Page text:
We are living in unprecedented times. COVID-19 has infected over 2,000,000 and killed almost 140,000 worldwide as of April 17th.
In the US alone, over 600,000 have the virus, and over 28,000 have lost their lives to the disease. This virus has plunged economies into recession, taken away lives, jobs, and left us completely isolated. To fight the virus, we need to do the opposite of our instincts. Instead of meeting up with friends and family or burying ourselves in our work, we must isolate ourselves. To fight this virus, we have to be alone.
A Global Wake-Up Call
Currently, we are not allowed to leave our homes except for essential activities. This has left all of us with a lot of time on our hands. The questions on everyone’s minds: how did this happen and will it happen again?
Ask any epidemiologist, the question we should be asking is not “will this happen again,” it is “when will this happen again” Pandemics have always been a part of human history. From deadly flu and cholera pandemics to the bubonic plague, pandemics have killed millions of people. To fight the next pandemic, we need to identify gaps in our public health activities.
Over the course of the COVID-19 pandemic, many gaps have surfaced. Low transparency and accuracy of data systems, a lack of interoperability between early-detection systems, and failing supply chains of response systems have all contributed to the severity of the outbreak. Fortunately, blockchain technology provides an elegant solution to many of these problems.
Failing Public Health Activities
Preventing and detecting new diseases that have pandemic potential is a major public health activity. Many surveillance systems track potential new diseases and control existing diseases. Unfortunately, many of these surveillance systems are outdated, hard to access, or inaccurate. Additionally, all of these surveillance systems are centralized, meaning access to data is restricted to a central authority. This lack of transparency was especially costly in the fight against COVID-19.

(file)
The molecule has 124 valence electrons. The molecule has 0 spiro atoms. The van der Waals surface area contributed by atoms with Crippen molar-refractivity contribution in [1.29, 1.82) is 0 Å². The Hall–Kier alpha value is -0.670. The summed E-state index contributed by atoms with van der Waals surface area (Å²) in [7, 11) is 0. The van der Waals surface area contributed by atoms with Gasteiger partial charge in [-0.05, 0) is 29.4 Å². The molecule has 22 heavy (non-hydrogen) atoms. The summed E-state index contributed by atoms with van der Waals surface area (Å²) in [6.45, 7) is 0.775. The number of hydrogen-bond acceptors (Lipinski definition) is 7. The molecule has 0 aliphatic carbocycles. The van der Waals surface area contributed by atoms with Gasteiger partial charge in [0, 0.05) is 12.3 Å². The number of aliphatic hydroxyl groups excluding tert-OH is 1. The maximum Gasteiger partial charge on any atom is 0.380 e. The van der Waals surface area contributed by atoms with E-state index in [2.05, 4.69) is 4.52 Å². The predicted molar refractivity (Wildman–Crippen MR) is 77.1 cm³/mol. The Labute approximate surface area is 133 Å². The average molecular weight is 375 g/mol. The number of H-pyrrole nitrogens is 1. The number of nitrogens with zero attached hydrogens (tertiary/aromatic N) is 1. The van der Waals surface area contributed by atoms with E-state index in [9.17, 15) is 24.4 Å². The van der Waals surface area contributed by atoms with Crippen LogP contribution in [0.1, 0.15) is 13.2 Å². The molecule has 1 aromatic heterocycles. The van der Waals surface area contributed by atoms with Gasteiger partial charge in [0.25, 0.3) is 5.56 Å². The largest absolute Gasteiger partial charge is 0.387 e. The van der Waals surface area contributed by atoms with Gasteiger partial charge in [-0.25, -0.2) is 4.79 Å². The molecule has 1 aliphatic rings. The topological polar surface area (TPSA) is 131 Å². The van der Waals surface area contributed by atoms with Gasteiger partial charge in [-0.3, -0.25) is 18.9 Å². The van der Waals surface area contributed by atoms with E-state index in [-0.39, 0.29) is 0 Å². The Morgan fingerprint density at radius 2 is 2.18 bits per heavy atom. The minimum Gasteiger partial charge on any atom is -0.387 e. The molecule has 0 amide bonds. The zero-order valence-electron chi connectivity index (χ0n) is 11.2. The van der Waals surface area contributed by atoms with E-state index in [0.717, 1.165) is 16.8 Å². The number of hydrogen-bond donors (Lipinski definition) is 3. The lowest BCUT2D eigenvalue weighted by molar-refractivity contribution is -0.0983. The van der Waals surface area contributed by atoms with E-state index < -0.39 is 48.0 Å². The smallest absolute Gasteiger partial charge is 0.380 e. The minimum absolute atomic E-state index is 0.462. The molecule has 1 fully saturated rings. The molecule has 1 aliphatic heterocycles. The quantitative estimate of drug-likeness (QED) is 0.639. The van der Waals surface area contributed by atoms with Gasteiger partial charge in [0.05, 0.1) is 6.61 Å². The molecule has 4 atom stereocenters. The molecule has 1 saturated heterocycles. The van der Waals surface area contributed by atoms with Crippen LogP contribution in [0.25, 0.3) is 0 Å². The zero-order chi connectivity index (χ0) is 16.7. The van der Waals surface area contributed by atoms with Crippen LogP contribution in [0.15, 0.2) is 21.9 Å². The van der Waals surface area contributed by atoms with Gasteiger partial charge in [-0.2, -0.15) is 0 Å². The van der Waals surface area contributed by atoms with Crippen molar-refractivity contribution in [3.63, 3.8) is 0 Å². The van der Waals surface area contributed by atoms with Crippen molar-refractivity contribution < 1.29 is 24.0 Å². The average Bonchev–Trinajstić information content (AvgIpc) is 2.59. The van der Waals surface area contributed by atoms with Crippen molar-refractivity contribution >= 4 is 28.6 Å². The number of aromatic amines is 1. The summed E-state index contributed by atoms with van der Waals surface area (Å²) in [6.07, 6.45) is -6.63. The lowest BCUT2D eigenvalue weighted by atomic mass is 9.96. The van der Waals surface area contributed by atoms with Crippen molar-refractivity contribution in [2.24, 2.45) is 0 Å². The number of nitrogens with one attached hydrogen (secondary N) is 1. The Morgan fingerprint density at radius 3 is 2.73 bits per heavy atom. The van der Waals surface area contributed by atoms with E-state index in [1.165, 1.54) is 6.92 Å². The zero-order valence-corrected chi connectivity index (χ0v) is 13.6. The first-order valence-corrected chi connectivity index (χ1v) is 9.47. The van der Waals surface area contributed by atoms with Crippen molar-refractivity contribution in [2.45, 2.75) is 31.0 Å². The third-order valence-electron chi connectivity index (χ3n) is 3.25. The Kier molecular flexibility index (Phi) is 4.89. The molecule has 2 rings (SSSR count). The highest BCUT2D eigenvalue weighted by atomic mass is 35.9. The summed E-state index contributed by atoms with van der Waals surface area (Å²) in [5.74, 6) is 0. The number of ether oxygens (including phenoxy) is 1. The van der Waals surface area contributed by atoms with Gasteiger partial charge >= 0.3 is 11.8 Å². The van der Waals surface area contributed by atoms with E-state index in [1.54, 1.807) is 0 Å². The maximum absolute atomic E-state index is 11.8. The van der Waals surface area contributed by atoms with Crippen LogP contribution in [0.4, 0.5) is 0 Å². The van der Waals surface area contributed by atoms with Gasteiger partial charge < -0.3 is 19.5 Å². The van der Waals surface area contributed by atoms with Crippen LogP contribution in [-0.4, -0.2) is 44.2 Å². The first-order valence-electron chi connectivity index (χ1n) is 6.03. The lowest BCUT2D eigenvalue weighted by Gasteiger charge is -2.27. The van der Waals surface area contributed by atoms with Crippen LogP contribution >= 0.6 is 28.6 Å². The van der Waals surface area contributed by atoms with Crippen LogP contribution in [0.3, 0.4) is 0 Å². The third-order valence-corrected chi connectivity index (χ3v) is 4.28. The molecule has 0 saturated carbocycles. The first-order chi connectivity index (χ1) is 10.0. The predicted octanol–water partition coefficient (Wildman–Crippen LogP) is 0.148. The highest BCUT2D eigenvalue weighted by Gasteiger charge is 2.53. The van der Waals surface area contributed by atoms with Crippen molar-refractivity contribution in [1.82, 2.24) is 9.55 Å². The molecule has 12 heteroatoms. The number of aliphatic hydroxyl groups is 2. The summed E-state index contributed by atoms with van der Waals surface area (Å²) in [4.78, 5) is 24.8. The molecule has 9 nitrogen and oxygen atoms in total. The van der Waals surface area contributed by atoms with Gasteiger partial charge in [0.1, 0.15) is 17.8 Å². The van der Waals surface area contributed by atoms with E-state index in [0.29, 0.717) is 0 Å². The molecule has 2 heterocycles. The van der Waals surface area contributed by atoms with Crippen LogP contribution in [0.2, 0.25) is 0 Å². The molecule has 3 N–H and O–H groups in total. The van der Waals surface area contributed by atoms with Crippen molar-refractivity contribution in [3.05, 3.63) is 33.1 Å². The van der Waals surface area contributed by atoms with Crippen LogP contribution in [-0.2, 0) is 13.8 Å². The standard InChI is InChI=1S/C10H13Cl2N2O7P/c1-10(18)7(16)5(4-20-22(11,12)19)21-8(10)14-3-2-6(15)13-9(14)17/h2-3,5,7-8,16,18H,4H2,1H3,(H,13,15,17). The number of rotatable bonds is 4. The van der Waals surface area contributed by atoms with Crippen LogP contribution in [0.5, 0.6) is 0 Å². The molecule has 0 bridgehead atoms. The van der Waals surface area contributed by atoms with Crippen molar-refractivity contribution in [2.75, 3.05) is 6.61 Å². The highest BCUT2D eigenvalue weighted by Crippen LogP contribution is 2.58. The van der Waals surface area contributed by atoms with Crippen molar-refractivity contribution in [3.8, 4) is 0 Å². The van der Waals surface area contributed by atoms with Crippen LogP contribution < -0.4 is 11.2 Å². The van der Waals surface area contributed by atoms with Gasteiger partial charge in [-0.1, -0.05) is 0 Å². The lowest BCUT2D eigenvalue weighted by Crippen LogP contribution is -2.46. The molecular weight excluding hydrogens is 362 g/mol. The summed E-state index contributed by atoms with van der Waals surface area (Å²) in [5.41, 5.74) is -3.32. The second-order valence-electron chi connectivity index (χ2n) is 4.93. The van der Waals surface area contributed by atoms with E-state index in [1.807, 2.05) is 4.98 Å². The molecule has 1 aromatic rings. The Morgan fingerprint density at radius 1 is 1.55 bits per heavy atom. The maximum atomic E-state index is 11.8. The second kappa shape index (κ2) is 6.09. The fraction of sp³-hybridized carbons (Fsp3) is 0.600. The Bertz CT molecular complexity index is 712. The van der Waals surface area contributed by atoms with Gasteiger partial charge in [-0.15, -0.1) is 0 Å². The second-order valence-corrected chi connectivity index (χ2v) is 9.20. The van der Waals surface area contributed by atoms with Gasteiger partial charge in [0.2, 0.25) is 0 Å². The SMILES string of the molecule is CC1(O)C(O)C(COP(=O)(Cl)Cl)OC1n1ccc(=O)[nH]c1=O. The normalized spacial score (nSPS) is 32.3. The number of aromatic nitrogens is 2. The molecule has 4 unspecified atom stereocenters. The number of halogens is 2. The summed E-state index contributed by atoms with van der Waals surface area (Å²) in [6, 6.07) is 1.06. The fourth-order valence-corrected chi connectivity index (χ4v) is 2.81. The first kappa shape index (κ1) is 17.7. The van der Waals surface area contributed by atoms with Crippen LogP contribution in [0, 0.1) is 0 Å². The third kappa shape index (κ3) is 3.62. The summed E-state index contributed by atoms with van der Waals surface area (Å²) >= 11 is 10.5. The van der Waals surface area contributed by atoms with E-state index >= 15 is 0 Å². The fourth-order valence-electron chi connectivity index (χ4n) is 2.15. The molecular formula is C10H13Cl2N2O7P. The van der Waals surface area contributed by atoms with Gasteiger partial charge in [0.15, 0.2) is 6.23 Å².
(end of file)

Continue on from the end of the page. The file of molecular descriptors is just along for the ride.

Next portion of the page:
Decentralization and Transparency
In China, where COVID-19 originated, an early-detection system already exists. After the SARS coronavirus outbreak, officials identified a need for a better detection system. Now, that system is outdated and only accessible through the Chinese Ministry of Health.
Unfortunately, this centralized system does not allow for transparency of information. In fact, in China, early reports of COVID-19 were prosecuted. On December 30th, Dr. Li Wenliang issued a warning to his medical school classmates that there was a new virus emerging. Dr. Li was detained by police and told to sign a statement that he had participated in illegal behavior by issuing his warning. Dr. Li later died from COVID-19.
A blockchain disease surveillance system could have prevented these transparency issues. A decentralized system does not rely on a central authority to release and share information. With a blockchain solution, public health officials, governments, and health practitioners could all retain access to disease surveillance data. Commonly, a permissioned blockchain helps to protect sensitive data. Public health officials, health care practitioners, governments, morgues, testing centers, etc. would serve as nodes in the blockchain and could contribute to the ledger.
Such a system could create warnings automatically. When the system reaches an outbreak threshold, it will send warnings to all nodes. Then, prevention efforts could be organized and implemented earlier. When a system doesn’t rely on a centralized authority to decide when outside action is needed, help can intervene earlier.